Australian Greens leader Richard Di Natale.
Greens considering policy change
The Agricultural Biotechnology Council of Australia (ABCA) is a joint initiative of AusBiotech, CropLife Australia, the GRDC and the National Farmers’ Federation. ABCA has been established to help shape a new era for Australian agriculture by encouraging informed debate on biotechnology through the dissemination of credible, balanced, science-based information. Through the creation and sharing of research and knowledge, ABCA’s work aims to place biotechnology and gene technology into context as another invaluable innovation for Australian agriculture, ensuring that science guides public policy for the future of farming.
The Australian Greens political party is considering changing its policy on GM foods and crops, according to its leader Richard Di Natale.
Despite Australia’s successful use of GM crops over the past two decades the Greens oppose GM crop production citing fears about the potential for negative effects on human health and the environment.
Senator Di Natale is reported as saying he has no personal objection to the science of GM crops, and that the Greens’ goal is to connect more with rural and regional communities.
Dr T. J. Higgins, an Australian Academy of Science GM expert and the GRDC’s representative on the ABCA’s Board, says it was a great step forward to see Senator Di Natale as Greens leader recognising the indisputable safety of GM technology.
“I think he deserves support for taking this position, for being cautiously positive and recognising the validity of the science [behind genetically modified organisms (GMOs)], as the Greens do for climate change, as well as the complexities of the issue,” Dr Higgins says.
“I think it is a hard thing for him to do because of his constituency … but I admire him for listening to the science and now saying all the data points to food from GM crops being as safe as non-GM food.”
Grain Producers Australia chair Andrew Weidemann says Senator Di Natale’s acceptance of GM crop science represents an enormous shift in attitude.
“The leader’s recognition of the science behind this technology is significant,” Mr Weidemann says.
“The Greens’ GM policy has been a point of angst among growers since we first started talking about introducing this technology into Australia about 20 years ago.
“I would encourage the Greens to look at all angles of this debate and understand that any potential change of policy – which Grain Producers Australia is open to discuss further – would be an important step in building closer ties with Australian agriculture and growers.”
Regulating biotech tools
The production of foods from crops and animals developed using new gene-editing tools is in the spotlight as countries around the world determine how such products will be regulated.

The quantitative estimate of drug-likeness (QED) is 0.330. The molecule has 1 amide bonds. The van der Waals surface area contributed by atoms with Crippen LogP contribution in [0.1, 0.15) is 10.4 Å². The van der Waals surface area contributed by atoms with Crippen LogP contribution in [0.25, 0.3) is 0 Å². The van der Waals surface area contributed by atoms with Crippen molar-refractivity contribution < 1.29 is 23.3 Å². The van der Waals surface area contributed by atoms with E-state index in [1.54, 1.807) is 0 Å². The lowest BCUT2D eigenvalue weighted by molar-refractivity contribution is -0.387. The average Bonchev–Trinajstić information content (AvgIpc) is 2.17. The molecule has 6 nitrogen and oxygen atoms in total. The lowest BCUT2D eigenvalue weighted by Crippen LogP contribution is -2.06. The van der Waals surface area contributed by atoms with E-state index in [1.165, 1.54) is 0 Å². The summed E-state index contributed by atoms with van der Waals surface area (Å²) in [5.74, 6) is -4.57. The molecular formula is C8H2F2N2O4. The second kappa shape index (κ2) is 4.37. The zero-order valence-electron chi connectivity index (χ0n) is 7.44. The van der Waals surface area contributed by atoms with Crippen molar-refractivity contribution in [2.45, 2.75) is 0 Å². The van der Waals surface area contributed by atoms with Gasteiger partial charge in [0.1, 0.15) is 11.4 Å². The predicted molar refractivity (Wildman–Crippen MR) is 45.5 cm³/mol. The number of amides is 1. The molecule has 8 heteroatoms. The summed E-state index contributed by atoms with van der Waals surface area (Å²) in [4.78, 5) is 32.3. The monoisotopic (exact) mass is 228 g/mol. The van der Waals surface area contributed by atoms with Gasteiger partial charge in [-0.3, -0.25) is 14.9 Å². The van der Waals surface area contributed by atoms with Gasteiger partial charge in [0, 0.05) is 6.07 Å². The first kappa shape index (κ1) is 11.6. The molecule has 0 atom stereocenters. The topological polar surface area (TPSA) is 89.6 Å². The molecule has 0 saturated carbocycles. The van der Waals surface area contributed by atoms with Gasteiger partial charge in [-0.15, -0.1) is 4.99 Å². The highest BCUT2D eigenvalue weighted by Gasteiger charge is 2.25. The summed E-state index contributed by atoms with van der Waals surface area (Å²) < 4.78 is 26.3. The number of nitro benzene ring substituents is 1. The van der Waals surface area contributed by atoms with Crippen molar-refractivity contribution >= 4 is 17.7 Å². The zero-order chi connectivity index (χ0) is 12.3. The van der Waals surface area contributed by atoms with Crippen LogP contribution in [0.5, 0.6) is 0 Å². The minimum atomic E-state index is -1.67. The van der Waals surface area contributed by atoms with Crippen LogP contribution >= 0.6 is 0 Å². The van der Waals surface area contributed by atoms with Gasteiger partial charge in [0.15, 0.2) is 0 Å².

In Australia, an expert scientific panel was established to advise Food Standards Australia New Zealand (FSANZ) on the issue, and media reports suggest that the final decision on regulating these so-called ‘new plant-breeding techniques’ is imminent.
The expert scientific panel was chaired by Professor Peter Langridge from the University of Adelaide, who said the panel had advised FSANZ that some of the techniques should be deregulated, but others should be classified as GM.
One such technique is the gene-editing tool known as CRISPR-Cas9, which allows scientists to make small edits in the genetic material of an organism. In Sweden, the Swedish Board of Agriculture has recently indicated that some plants in which the genome has been edited using CRISPR-Cas9 technology do not fall under the European GMO definition.
This means that plants created with CRISPR-Cas9 can be grown without restriction in Sweden. Argentina has also announced a similar approach to gene-edited plants.
Genetic edits made using the CRISPR-Cas9 technique can also occur naturally through recombination, but instead of waiting for this to occur, researchers can deliberately edit genes.
In Australia, a workshop report produced for FSANZ in 2014 by Professor Langridge and his colleagues concluded: “Providing any transgenes have been segregated from the final food-producing lines, derived foods would be similar to food produced using traditional mutagenic techniques. Such foods should therefore not be regarded as GM. When used to introduce a new gene however, the techniques would be equivalent to transgenesis, and any food products should be regarded as GM.”
WA GM crop ban repeal
Legislation to repeal the ban on GM crops in place since 2003 in Western Australia was introduced into the WA Parliament at the end of November. The Bill, if passed, will allow any crop approved by the national regulatory agency, the Office of the Gene Technology Regulator, to be grown in WA.
The WA Government cited the potential to grow commercial crops of GM cotton in WA’s far north as a factor in its moves to repeal laws restricting use of the technology.
“Another 50,000 hectares of agricultural land is coming on-stream in WA’s north. We need to think about our future, not shut off opportunities,” WA Agriculture Minister Ken Baston said.
GM salmon in the US
The US Food and Drug Administration has approved the production and commercial sale of AquaBounty’s fast-growing GM salmon.
The go-ahead for the AquAdvantage salmon is a significant milestone for agricultural biotechnology, as it is the first approval of a GM animal raised for the human food chain.
“AquAdvantage Salmon is a game-changer that brings healthy and nutritious food to consumers in an environmentally responsible manner,” said Ronald Stotish, chief executive officer of AquaBounty.
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